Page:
I just read a great interview with Ram Charan on ceoforum.com. Charan, an acclaimed management consultant and author, studied CEO succession planning, wrote about it in the Harvard Business Review and later discussed it on the CEO Forum.

Charan found that across the corporate world, succession planning is not very sound. That could explain why (in a study that he cites) 40% of CEOs fail in the first 18 months.

“One … study found that almost half of US companies with more than $500 million dollars of annual revenue had no meaningful succession plan,” says Charan. And when CEOs fail? ”The direct and indirect costs of this to both individual companies and the economy as a whole are simply enormous.”

Charan says any board or company that fails to put in place a decent succession plan is ignoring one of their most important responsibilities. At minimum, the board should ensure that at least two sessions a year are devoted to reviewing a minium of five potential candidates - both internal and external.

He also observes, in my view very importantly, that in preparing executives for the next big job, a classroom is not a management development program. Executives need real experience. ”Management training develops awareness, provides tools and resources, and helps people develop strong professional networks, but the real learning occurs on the job.”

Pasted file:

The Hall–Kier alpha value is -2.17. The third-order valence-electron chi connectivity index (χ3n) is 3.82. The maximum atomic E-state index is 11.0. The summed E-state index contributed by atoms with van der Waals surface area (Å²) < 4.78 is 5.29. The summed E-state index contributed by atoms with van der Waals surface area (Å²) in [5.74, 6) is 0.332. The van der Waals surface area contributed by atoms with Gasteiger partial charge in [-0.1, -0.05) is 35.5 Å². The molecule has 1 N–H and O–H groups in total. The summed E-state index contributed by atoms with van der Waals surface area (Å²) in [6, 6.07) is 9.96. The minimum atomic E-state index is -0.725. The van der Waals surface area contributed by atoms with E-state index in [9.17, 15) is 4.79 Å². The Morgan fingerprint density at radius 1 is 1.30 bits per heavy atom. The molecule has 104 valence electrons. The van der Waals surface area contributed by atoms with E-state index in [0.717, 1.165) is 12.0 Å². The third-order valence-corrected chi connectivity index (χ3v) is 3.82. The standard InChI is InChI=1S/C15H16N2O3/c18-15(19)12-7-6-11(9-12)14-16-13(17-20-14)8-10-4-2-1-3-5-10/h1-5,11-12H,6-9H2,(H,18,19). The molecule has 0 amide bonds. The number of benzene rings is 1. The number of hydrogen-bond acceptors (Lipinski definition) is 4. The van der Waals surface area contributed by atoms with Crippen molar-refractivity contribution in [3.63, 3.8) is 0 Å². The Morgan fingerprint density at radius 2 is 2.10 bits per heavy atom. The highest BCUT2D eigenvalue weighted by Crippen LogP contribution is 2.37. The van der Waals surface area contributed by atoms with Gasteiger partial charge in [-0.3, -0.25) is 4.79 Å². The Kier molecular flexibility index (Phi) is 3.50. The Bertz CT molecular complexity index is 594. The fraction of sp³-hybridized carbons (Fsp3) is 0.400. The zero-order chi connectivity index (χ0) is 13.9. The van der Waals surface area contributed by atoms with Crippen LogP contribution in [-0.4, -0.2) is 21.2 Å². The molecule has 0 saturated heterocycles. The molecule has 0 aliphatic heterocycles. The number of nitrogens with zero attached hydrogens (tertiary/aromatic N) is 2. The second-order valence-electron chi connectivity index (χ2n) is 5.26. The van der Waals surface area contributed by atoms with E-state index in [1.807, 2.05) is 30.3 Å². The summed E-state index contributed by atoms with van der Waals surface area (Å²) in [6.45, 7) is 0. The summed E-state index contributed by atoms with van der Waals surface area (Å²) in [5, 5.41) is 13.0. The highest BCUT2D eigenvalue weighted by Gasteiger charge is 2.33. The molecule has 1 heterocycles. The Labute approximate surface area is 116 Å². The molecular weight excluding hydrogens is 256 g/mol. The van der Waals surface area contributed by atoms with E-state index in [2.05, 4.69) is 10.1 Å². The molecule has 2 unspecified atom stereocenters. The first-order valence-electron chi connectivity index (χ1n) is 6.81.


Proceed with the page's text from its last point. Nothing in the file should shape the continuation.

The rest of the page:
This is such an important point that I can’t let it pass without comment. Often our firm is asked to come in and provide a “classroom” experience for high potential executives, largely because it is perceived as good “bang for the buck.” We have developed some very fine programs for leaders on communication strategy and skill. While we certainly konw there is value in the classroom experience, we know that to make a lasting impact we have to work “with” the executives while they’re “on the job.”

That’s the whole philosophy behind our executive coaching program–we work in “real time” with the leader on the projects and communication issues that are on their plate in the moment. Over a six month or one year engagement, the executive has a partner in the process while “learning on the job.” We can accelerate learning around leadership and communication, because they’re problem solving key issues, learning to communicate more effectively and build skill at the same time.

Charan accurately points out that “while companies can provide the opportunity and resources to develop, development is a function of the individual, and their own motivation and capacities.” And I think that’s why “on the job” learning in real time with the partnership of a coach provides the perfect blend of experience and training. You know immediately who is motivated and has the capacity. Those who are motivated have an opportunity to get something else that is rare, and essential, according to Charan - “Basically people need three things to develop: on-the-job learning, rigorous appraisal, and clear performance feedback.”

To read the article, go to: http://www.ceoforum.com.au/article-detail.cfm?cid=6172

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